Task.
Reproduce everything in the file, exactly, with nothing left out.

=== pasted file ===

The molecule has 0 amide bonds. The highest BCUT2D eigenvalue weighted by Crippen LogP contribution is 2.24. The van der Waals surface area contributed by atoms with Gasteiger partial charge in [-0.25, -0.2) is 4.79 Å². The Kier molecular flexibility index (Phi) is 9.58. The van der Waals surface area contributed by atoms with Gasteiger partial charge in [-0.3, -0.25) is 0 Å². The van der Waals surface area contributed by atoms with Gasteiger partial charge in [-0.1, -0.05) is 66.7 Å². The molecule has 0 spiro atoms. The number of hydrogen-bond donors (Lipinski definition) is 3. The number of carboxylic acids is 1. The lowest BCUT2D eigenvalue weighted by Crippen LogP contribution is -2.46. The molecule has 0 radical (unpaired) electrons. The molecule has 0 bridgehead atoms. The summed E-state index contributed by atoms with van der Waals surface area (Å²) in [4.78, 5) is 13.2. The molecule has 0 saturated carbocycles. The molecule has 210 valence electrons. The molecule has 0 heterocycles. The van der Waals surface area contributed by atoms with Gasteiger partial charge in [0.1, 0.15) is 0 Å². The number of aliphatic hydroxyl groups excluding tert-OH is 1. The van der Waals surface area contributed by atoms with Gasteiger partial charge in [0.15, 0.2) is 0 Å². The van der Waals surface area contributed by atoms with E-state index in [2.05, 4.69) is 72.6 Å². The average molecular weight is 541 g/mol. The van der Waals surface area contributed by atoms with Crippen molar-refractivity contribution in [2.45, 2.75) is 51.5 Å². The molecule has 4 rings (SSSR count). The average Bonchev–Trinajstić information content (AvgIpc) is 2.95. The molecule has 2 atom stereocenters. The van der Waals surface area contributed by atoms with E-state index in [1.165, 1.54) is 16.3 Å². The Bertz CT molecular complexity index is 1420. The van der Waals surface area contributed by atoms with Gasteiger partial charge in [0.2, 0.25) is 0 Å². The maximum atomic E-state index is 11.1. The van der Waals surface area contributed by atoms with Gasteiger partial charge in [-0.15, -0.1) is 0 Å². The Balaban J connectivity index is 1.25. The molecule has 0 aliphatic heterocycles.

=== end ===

The molecule has 0 amide bonds. The highest BCUT2D eigenvalue weighted by Crippen LogP contribution is 2.24. The van der Waals surface area contributed by atoms with Gasteiger partial charge in [-0.25, -0.2) is 4.79 Å². The Kier molecular flexibility index (Phi) is 9.58. The van der Waals surface area contributed by atoms with Gasteiger partial charge in [-0.3, -0.25) is 0 Å². The van der Waals surface area contributed by atoms with Gasteiger partial charge in [-0.1, -0.05) is 66.7 Å². The molecule has 0 spiro atoms. The number of hydrogen-bond donors (Lipinski definition) is 3. The number of carboxylic acids is 1. The lowest BCUT2D eigenvalue weighted by Crippen LogP contribution is -2.46. The molecule has 0 radical (unpaired) electrons. The molecule has 0 bridgehead atoms. The summed E-state index contributed by atoms with van der Waals surface area (Å²) in [4.78, 5) is 13.2. The molecule has 0 saturated carbocycles. The molecule has 210 valence electrons. The molecule has 0 heterocycles. The van der Waals surface area contributed by atoms with Gasteiger partial charge in [0.1, 0.15) is 0 Å². The number of aliphatic hydroxyl groups excluding tert-OH is 1. The van der Waals surface area contributed by atoms with Gasteiger partial charge in [0.15, 0.2) is 0 Å². The van der Waals surface area contributed by atoms with E-state index in [2.05, 4.69) is 72.6 Å². The average molecular weight is 541 g/mol. The van der Waals surface area contributed by atoms with Crippen molar-refractivity contribution in [2.45, 2.75) is 51.5 Å². The molecule has 4 rings (SSSR count). The average Bonchev–Trinajstić information content (AvgIpc) is 2.95. The molecule has 2 atom stereocenters. The van der Waals surface area contributed by atoms with E-state index in [1.165, 1.54) is 16.3 Å². The Bertz CT molecular complexity index is 1420. The van der Waals surface area contributed by atoms with Gasteiger partial charge in [0.2, 0.25) is 0 Å². The maximum atomic E-state index is 11.1. The van der Waals surface area contributed by atoms with Gasteiger partial charge in [-0.15, -0.1) is 0 Å². The Balaban J connectivity index is 1.25. The molecule has 0 aliphatic heterocycles.